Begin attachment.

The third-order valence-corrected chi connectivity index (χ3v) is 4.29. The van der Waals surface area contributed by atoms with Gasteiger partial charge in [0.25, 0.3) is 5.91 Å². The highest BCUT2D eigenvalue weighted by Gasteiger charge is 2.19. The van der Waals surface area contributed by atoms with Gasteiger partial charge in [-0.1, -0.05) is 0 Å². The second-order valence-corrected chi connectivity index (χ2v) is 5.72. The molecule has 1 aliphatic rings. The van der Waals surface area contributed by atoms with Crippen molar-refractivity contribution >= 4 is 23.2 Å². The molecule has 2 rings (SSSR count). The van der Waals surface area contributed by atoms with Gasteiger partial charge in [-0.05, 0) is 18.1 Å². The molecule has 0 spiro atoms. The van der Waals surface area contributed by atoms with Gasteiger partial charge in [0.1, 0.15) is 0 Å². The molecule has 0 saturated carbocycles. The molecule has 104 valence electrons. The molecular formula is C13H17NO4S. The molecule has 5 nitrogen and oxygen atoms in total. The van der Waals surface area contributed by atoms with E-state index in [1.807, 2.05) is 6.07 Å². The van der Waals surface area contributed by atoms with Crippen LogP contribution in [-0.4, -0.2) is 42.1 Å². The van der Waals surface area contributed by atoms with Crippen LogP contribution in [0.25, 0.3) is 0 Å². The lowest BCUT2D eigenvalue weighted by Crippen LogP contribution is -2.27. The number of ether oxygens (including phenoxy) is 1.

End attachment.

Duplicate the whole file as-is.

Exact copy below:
The third-order valence-corrected chi connectivity index (χ3v) is 4.29. The van der Waals surface area contributed by atoms with Gasteiger partial charge in [0.25, 0.3) is 5.91 Å². The highest BCUT2D eigenvalue weighted by Gasteiger charge is 2.19. The van der Waals surface area contributed by atoms with Gasteiger partial charge in [-0.1, -0.05) is 0 Å². The second-order valence-corrected chi connectivity index (χ2v) is 5.72. The molecule has 1 aliphatic rings. The van der Waals surface area contributed by atoms with Crippen molar-refractivity contribution >= 4 is 23.2 Å². The molecule has 2 rings (SSSR count). The van der Waals surface area contributed by atoms with Gasteiger partial charge in [-0.05, 0) is 18.1 Å². The molecule has 0 spiro atoms. The van der Waals surface area contributed by atoms with Gasteiger partial charge in [0.1, 0.15) is 0 Å². The molecule has 0 saturated carbocycles. The molecule has 104 valence electrons. The molecular formula is C13H17NO4S. The molecule has 5 nitrogen and oxygen atoms in total. The van der Waals surface area contributed by atoms with E-state index in [1.807, 2.05) is 6.07 Å². The van der Waals surface area contributed by atoms with Crippen LogP contribution in [-0.4, -0.2) is 42.1 Å². The van der Waals surface area contributed by atoms with Crippen LogP contribution in [0.25, 0.3) is 0 Å². The lowest BCUT2D eigenvalue weighted by Crippen LogP contribution is -2.27. The number of ether oxygens (including phenoxy) is 1.